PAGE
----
Potential homebuyers could crowdfund their future homes

by Chelsea Niaz

Fundrise, a Washington D.C. managing company, created a way for prospective homebuyers to crowdfund their future homes.

Public investors buy shares in an “eFund,” a limited liability company that develops housing in the city. Investors must make a minimum investment of 100 shares at $10 per share with a limit of $50 million in shares, according to Fast Company. Those funds are then used to build new condos and detached homes using empty lots most developers ignore.

“There’s a very deep, systemic problem around supply,” Ben Miller, co-founder and CEO Fundrise, said to Fast Company.

Fundrise intends on launching the service in Los Angeles, a city chronically undersupplied in homes with more prospective buyers existing than homes to satisfy them. Los Angeles homes are also unrealistic for a large segment of prospective homeowners, millennials. According to Curbed Los Angeles, four out of 10 millennials live with their parent because of monetary constraints. These young people are Fundrise’s main focus.

“There’s a generation of people that can’t afford the houses that they want,” Miller said. “The houses that they want aren’t being built…the traditionally-funded system is building the wrong houses, in the wrong place, and the young generation, people that are first-time homebuyers, aren’t buying those homes. They don’t want to live in the suburbs. They don’t want to spend an hour and a half each way in the car every day.”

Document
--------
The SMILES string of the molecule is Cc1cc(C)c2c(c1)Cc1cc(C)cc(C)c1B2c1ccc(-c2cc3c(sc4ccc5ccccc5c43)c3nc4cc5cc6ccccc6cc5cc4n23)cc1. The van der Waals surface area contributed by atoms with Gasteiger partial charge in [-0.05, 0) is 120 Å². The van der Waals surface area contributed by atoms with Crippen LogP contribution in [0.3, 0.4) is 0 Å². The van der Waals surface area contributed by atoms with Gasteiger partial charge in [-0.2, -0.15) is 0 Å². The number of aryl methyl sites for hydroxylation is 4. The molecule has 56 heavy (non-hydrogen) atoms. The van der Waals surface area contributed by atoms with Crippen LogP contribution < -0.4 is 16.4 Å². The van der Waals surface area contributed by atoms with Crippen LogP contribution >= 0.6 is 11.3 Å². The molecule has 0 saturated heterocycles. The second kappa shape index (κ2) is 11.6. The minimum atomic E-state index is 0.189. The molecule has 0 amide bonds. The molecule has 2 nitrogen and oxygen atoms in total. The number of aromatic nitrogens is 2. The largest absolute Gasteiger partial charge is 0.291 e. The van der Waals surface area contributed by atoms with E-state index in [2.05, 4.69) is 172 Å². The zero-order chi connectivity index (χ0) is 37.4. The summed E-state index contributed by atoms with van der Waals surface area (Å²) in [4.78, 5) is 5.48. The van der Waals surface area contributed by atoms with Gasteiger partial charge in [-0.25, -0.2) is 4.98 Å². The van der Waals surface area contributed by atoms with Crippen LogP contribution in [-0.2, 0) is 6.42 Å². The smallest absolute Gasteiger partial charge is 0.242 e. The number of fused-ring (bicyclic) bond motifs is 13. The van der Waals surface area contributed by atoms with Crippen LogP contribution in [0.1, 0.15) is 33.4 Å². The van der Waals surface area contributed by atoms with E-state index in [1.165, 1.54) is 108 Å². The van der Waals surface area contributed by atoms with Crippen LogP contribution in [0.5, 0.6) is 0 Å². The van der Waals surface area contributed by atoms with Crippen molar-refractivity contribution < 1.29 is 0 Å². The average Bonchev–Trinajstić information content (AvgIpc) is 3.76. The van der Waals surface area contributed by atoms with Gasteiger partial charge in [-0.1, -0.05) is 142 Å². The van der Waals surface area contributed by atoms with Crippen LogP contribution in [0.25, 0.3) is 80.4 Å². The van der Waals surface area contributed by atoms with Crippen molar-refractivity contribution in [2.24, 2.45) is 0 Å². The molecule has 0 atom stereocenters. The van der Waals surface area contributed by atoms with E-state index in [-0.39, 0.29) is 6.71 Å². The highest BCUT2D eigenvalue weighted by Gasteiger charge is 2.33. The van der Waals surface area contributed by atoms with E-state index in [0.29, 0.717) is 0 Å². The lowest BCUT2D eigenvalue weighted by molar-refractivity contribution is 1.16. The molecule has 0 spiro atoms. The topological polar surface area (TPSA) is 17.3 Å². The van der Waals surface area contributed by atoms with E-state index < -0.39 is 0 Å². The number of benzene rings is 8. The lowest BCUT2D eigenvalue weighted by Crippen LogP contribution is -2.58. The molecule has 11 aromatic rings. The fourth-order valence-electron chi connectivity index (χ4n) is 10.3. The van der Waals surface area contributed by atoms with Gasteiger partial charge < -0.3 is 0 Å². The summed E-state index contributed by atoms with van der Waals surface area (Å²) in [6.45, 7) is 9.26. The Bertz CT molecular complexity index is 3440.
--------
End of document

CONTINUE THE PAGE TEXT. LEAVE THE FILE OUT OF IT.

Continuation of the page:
This philosophy is behind the company’s intention to bring “mixed-use, walkable urban” places to millennials who want to move out of their parents’ places and into their own.

Changing the way we build and buy

For Fundrise, crowdfunding started at the community level. The company, founded in 2012, first introduced commercial crowdfunding for new restaurants, cafés and apartment buildings.

“We focused on this idea of changing how the whole financial system works,” said Miller. “Today, it’s extremely top-down. A bunch of old white dudes decide what gets funded, what gets built.”

To combat this, Fundrise constructs buildings on often-overlooked lots and commits to projects that defy construction expectations. One example of this is the recent construction of a Whole Foods in one of Chicago’s most economically-depressed communities.

Fundrise projects building between 250 and 750 homes over the next five years. Once the houses are ready, crowdfunders a.k.a. “homebuyer investors” can either buy the units or profit from their investment as the homes sell. They estimate average home prices ranging from $700,000 to $1 million in consideration of cost of land, materials and labor. Los Angeles’s already competitive housing market plays a large factor in their predictions, there will be variation in price range for homes in other cities.

Although the houses’ price tags may scare off millennials, the usage of online tools to invest in their future could be a big draw. Considering 56 percent of millennials most likely used the internet to purchase their current home and 86 percent are most likely to use a mobile device to search for homes.